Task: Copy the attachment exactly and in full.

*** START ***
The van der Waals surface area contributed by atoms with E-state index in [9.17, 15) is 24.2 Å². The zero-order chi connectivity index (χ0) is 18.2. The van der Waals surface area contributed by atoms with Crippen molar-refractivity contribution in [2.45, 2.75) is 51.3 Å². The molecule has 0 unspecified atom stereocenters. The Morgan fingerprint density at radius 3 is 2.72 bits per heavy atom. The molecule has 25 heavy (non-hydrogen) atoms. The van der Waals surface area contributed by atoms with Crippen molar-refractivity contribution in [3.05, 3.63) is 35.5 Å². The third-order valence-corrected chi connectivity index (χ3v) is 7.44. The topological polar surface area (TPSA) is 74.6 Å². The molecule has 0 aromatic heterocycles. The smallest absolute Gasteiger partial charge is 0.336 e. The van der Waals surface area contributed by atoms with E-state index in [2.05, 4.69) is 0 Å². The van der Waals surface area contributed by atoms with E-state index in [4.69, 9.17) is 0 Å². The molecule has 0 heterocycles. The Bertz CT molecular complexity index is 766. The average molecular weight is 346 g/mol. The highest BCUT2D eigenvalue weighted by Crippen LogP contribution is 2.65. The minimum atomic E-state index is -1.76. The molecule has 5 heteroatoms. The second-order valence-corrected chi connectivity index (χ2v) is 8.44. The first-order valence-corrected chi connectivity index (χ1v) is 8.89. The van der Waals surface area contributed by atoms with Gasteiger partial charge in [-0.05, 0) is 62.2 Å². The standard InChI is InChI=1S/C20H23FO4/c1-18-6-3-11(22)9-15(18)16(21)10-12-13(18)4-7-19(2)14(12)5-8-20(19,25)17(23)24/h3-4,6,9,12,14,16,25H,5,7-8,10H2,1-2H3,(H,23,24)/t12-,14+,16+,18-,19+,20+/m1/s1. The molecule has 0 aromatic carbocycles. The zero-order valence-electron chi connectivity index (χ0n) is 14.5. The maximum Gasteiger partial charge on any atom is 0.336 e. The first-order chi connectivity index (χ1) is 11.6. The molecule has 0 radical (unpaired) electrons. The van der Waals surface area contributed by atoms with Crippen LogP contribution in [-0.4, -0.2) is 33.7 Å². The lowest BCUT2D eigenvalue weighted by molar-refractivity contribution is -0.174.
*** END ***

The van der Waals surface area contributed by atoms with E-state index in [9.17, 15) is 24.2 Å². The zero-order chi connectivity index (χ0) is 18.2. The van der Waals surface area contributed by atoms with Crippen molar-refractivity contribution in [2.45, 2.75) is 51.3 Å². The molecule has 0 unspecified atom stereocenters. The Morgan fingerprint density at radius 3 is 2.72 bits per heavy atom. The molecule has 25 heavy (non-hydrogen) atoms. The van der Waals surface area contributed by atoms with Crippen molar-refractivity contribution in [3.05, 3.63) is 35.5 Å². The third-order valence-corrected chi connectivity index (χ3v) is 7.44. The topological polar surface area (TPSA) is 74.6 Å². The molecule has 0 aromatic heterocycles. The smallest absolute Gasteiger partial charge is 0.336 e. The van der Waals surface area contributed by atoms with E-state index in [2.05, 4.69) is 0 Å². The van der Waals surface area contributed by atoms with E-state index in [4.69, 9.17) is 0 Å². The molecule has 0 heterocycles. The Bertz CT molecular complexity index is 766. The average molecular weight is 346 g/mol. The highest BCUT2D eigenvalue weighted by Crippen LogP contribution is 2.65. The minimum atomic E-state index is -1.76. The molecule has 5 heteroatoms. The second-order valence-corrected chi connectivity index (χ2v) is 8.44. The first-order valence-corrected chi connectivity index (χ1v) is 8.89. The van der Waals surface area contributed by atoms with Gasteiger partial charge in [-0.05, 0) is 62.2 Å². The standard InChI is InChI=1S/C20H23FO4/c1-18-6-3-11(22)9-15(18)16(21)10-12-13(18)4-7-19(2)14(12)5-8-20(19,25)17(23)24/h3-4,6,9,12,14,16,25H,5,7-8,10H2,1-2H3,(H,23,24)/t12-,14+,16+,18-,19+,20+/m1/s1. The molecule has 0 aromatic carbocycles. The zero-order valence-electron chi connectivity index (χ0n) is 14.5. The maximum Gasteiger partial charge on any atom is 0.336 e. The first-order chi connectivity index (χ1) is 11.6. The molecule has 0 radical (unpaired) electrons. The van der Waals surface area contributed by atoms with Crippen LogP contribution in [-0.4, -0.2) is 33.7 Å². The lowest BCUT2D eigenvalue weighted by molar-refractivity contribution is -0.174.